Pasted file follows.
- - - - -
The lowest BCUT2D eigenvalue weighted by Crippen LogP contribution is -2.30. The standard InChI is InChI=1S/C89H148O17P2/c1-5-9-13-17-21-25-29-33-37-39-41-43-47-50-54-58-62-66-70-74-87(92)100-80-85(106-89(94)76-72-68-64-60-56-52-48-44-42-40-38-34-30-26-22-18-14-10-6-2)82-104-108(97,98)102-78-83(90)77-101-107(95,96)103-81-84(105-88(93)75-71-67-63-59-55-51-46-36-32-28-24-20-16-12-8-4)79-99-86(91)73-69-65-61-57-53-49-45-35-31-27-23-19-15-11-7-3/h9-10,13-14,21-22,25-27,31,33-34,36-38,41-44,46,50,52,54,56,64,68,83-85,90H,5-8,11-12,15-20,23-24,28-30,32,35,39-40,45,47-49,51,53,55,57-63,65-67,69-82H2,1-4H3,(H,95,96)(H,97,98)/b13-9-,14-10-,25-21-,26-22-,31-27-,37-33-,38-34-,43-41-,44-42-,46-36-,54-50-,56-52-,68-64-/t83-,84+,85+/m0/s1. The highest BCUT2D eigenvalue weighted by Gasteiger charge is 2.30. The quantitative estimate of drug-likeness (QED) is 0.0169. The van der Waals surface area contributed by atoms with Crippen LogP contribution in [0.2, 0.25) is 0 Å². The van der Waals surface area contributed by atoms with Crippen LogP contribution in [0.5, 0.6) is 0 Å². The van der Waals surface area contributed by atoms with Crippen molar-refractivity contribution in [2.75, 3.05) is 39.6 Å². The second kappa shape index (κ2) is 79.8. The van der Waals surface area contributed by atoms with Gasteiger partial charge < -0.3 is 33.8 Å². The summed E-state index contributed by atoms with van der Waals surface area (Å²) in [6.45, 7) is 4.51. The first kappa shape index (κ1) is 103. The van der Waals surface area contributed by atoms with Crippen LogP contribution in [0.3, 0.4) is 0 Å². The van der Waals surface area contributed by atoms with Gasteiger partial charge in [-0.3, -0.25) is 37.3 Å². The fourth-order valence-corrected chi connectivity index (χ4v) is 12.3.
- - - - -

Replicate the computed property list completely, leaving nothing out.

The lowest BCUT2D eigenvalue weighted by Crippen LogP contribution is -2.30. The standard InChI is InChI=1S/C89H148O17P2/c1-5-9-13-17-21-25-29-33-37-39-41-43-47-50-54-58-62-66-70-74-87(92)100-80-85(106-89(94)76-72-68-64-60-56-52-48-44-42-40-38-34-30-26-22-18-14-10-6-2)82-104-108(97,98)102-78-83(90)77-101-107(95,96)103-81-84(105-88(93)75-71-67-63-59-55-51-46-36-32-28-24-20-16-12-8-4)79-99-86(91)73-69-65-61-57-53-49-45-35-31-27-23-19-15-11-7-3/h9-10,13-14,21-22,25-27,31,33-34,36-38,41-44,46,50,52,54,56,64,68,83-85,90H,5-8,11-12,15-20,23-24,28-30,32,35,39-40,45,47-49,51,53,55,57-63,65-67,69-82H2,1-4H3,(H,95,96)(H,97,98)/b13-9-,14-10-,25-21-,26-22-,31-27-,37-33-,38-34-,43-41-,44-42-,46-36-,54-50-,56-52-,68-64-/t83-,84+,85+/m0/s1. The highest BCUT2D eigenvalue weighted by Gasteiger charge is 2.30. The quantitative estimate of drug-likeness (QED) is 0.0169. The van der Waals surface area contributed by atoms with Crippen LogP contribution in [0.2, 0.25) is 0 Å². The van der Waals surface area contributed by atoms with Crippen LogP contribution in [0.5, 0.6) is 0 Å². The van der Waals surface area contributed by atoms with Crippen molar-refractivity contribution in [2.75, 3.05) is 39.6 Å². The second kappa shape index (κ2) is 79.8. The van der Waals surface area contributed by atoms with Gasteiger partial charge < -0.3 is 33.8 Å². The summed E-state index contributed by atoms with van der Waals surface area (Å²) in [6.45, 7) is 4.51. The first kappa shape index (κ1) is 103. The van der Waals surface area contributed by atoms with Crippen LogP contribution in [0.3, 0.4) is 0 Å². The van der Waals surface area contributed by atoms with Gasteiger partial charge in [-0.3, -0.25) is 37.3 Å². The fourth-order valence-corrected chi connectivity index (χ4v) is 12.3.